The National Justice Project held a ‘Copwatch’ workshop in Perth this week, to teach members of the community how to safely and legally record interactions with police to be used as evidence in court.
The workshop was held in partnership with Noongar activist Mervyn Eades, whose 18-year-old relative was hit by a police car in the Perth suburb of Thornlie in May.
Police initially claimed that the incident occurred when the Indigenous teenager “collided” with the police car.
A video of the incident, however, showed the police car following the teenager, driving into his path and hitting him with such force that he ended up on the footpath. The police officer involved was later stood down.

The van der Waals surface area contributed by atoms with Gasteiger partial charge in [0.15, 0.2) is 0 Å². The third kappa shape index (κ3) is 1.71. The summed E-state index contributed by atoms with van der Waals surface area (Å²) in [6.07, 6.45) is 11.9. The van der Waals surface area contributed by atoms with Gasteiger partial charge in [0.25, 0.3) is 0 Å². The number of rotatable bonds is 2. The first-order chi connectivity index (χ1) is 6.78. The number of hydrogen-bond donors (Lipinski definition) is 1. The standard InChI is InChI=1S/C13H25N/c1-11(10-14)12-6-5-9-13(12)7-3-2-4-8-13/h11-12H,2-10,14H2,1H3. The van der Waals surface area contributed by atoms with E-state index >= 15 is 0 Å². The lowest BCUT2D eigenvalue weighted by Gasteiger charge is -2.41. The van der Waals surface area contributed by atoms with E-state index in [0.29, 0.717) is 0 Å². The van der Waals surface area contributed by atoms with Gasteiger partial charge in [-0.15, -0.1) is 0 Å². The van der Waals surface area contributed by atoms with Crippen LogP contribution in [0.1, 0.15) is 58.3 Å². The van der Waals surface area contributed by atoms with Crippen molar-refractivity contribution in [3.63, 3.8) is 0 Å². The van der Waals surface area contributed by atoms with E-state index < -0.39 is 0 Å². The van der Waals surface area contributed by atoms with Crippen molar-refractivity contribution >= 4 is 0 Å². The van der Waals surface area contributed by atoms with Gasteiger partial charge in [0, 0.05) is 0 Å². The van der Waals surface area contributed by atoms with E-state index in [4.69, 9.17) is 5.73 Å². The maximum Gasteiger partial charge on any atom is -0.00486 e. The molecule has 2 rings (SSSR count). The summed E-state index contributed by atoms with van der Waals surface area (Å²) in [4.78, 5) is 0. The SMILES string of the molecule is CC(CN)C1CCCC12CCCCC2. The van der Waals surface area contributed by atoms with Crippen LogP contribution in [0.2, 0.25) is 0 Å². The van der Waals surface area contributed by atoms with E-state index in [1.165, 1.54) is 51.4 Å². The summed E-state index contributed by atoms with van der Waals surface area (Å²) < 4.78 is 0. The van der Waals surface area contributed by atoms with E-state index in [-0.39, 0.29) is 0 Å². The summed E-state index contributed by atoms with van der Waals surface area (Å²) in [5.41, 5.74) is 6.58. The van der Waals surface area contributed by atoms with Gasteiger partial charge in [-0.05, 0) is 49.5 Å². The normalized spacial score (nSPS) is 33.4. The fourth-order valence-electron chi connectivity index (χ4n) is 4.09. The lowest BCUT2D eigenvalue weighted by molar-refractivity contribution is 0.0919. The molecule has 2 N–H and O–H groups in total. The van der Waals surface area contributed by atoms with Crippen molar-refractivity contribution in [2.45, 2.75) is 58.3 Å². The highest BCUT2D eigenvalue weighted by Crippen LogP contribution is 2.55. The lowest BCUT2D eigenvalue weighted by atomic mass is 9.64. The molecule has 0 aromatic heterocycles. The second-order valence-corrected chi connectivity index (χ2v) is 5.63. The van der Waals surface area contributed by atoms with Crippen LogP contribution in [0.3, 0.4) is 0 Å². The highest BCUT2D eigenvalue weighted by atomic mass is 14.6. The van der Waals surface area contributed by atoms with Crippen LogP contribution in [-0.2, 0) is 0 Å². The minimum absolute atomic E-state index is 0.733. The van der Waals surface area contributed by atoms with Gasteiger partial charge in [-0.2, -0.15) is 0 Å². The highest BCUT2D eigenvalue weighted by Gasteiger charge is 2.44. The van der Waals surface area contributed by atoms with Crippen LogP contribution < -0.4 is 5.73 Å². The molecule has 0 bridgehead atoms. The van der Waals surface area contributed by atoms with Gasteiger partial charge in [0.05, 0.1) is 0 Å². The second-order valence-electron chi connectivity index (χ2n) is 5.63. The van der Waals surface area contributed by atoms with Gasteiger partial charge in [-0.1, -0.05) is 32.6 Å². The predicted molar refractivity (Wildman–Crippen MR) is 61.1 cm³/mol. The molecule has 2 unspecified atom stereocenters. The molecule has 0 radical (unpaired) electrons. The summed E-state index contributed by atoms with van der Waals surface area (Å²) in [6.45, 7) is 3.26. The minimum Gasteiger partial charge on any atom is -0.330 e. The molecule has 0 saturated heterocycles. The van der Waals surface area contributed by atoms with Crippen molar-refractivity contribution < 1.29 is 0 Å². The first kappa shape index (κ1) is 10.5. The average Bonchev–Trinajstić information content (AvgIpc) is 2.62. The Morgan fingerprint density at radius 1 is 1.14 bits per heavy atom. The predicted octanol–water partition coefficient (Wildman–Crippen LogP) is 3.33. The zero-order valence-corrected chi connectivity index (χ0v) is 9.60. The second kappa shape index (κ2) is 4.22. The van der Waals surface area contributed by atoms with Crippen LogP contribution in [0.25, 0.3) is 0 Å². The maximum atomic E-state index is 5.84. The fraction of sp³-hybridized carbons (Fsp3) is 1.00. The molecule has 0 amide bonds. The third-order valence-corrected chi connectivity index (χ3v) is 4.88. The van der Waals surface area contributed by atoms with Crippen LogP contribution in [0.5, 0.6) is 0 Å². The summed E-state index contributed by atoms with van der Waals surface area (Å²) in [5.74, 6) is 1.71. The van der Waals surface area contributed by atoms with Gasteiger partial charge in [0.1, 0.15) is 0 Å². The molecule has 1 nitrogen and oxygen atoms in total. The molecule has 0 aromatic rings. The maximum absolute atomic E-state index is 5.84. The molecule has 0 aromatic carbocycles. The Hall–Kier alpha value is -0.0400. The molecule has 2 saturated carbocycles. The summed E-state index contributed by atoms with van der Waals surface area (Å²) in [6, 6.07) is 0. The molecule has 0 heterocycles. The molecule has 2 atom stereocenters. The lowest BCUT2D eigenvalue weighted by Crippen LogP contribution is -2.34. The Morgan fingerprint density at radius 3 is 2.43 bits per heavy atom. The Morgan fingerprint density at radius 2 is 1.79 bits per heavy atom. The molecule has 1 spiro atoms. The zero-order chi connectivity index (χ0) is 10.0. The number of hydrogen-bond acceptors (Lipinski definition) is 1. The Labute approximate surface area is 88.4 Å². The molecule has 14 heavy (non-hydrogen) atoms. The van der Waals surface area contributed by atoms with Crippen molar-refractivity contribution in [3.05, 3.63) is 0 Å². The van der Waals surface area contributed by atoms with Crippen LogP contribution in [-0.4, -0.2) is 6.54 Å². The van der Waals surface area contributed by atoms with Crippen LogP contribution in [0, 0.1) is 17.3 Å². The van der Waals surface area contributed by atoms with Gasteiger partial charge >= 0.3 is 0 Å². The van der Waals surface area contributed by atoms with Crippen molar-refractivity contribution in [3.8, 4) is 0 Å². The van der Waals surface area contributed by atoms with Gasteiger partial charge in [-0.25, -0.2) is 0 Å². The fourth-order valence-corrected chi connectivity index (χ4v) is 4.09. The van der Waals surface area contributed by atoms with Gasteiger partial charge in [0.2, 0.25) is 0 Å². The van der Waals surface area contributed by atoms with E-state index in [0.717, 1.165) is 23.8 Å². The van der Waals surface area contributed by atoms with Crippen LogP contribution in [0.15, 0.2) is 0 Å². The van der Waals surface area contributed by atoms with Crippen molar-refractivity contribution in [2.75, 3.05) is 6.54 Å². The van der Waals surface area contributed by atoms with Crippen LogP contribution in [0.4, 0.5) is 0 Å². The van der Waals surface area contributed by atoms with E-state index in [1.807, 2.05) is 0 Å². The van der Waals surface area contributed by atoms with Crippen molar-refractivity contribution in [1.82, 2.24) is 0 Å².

The National Justice Project’s Principal Solicitor, George Newhouse, says that the police officer was only stood down because of this video.
Mr Newhouse and Mr Eades gave tips about how to best record interactions between the police and Indigenous community members.
“It is important to all communities to let people know that taking footage from a distance, a safe distance from the police, when there is any brutality or excessive force taking place is really necessary for when it comes to the criminal processing in the courts and to hold them accountable to whatever injustices they are doing to our mob,” Mr Eades told NITV News.